Stub cables are typically branch cables that are routed from breakout locations to intermediate access locations 104 such as a pedestals, drop terminals or hubs. Intermediate access locations 104 can provide connector interfaces located between breakout locations and subscriber locations. A drop cable is a cable that typically forms the last leg to a subscriber location 115. For example, drop cables are routed from intermediate access locations 104 to subscriber locations 115. Drop cables can also be routed directly from breakout locations 125 to subscriber locations 115 hereby bypassing any intermediate access locations.

Branch cables can manually be separated out from a main cable in the field using field splices. Field splices are typically housed within sealed splice enclosures. Manual splicing in the field is time consuming and expensive.

As an alternative to manual splicing in the field, pre-terminated cable systems have been developed. Pre-terminated cable systems include factory integrated breakout locations manufactured at predetermined positions along the length of a main cable (e.g., see U.S. Pat. Nos. 4,961,623; 5,125,060; and 5,210,812).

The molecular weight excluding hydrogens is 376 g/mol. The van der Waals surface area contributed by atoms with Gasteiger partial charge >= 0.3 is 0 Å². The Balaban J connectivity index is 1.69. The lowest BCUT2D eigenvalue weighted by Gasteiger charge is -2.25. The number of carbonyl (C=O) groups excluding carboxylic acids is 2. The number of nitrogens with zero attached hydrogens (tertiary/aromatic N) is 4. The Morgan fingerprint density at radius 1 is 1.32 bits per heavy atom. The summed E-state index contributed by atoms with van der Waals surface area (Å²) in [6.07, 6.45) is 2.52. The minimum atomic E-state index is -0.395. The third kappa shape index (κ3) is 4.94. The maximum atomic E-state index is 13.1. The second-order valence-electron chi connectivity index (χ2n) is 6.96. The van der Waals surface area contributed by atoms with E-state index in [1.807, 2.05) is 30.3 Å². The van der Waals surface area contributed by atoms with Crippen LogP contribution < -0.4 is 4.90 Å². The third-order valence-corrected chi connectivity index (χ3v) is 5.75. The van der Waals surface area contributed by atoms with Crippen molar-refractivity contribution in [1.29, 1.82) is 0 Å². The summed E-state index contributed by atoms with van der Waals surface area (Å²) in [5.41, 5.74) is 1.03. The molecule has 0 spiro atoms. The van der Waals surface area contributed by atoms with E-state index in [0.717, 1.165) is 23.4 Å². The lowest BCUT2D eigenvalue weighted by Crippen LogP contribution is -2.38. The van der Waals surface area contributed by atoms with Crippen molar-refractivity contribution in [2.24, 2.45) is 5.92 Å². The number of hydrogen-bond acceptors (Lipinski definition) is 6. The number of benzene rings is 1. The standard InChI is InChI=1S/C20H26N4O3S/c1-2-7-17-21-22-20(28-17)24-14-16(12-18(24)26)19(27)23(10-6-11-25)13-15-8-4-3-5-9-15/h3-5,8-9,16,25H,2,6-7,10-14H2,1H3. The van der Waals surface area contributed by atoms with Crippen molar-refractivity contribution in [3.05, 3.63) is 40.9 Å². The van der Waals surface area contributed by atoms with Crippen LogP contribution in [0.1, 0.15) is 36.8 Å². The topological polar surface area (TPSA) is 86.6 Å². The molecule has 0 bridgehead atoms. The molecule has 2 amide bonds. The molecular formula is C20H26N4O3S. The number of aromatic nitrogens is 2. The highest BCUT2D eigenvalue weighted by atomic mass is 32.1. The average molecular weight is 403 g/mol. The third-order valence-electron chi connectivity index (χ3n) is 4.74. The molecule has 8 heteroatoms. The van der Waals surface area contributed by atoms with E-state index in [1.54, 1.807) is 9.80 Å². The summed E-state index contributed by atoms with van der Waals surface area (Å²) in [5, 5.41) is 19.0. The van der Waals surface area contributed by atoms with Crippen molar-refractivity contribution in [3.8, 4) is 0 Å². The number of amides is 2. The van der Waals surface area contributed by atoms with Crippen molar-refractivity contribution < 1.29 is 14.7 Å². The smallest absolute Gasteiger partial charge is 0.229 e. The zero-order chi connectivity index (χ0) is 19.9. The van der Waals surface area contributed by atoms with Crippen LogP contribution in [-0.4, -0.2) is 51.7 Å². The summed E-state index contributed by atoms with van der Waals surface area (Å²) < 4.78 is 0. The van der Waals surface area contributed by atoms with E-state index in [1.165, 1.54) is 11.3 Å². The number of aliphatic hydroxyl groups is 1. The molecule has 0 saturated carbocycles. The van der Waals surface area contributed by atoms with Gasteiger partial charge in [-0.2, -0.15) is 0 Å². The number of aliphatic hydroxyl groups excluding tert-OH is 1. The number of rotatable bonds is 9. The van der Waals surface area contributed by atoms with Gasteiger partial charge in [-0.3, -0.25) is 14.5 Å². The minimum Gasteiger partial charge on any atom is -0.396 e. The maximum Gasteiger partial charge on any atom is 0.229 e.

SUMMARY

Aspects of the present disclosure relate to mid-span breakout configurations for pre-terminated fiber optic distribution cables.

One aspect of the present disclosure relates to a mid-span breakout configuration including an over-molded enclosure and tensile reinforcement for strengthening the breakout configuration.

Another aspect of the present disclosure relates to a mid-span breakout configuration including an optical fiber breakout block and a tether retention block each having structure for anchoring tensile reinforcement that resists stretching of the breakout configuration.

A further aspect of the present disclosure relates to a mid-span breakout configuration including an optical fiber breakout block having structure that prevents overmold material from entering the interior of the optical fiber breakout block.

Still another aspect of the present disclosure relates to a mid-span breakout configuration including an optical fiber breakout block having structure that prevents a bonding material such as epoxy from entering an optical fiber breakout passage defined within the interior of the optical fiber breakout block.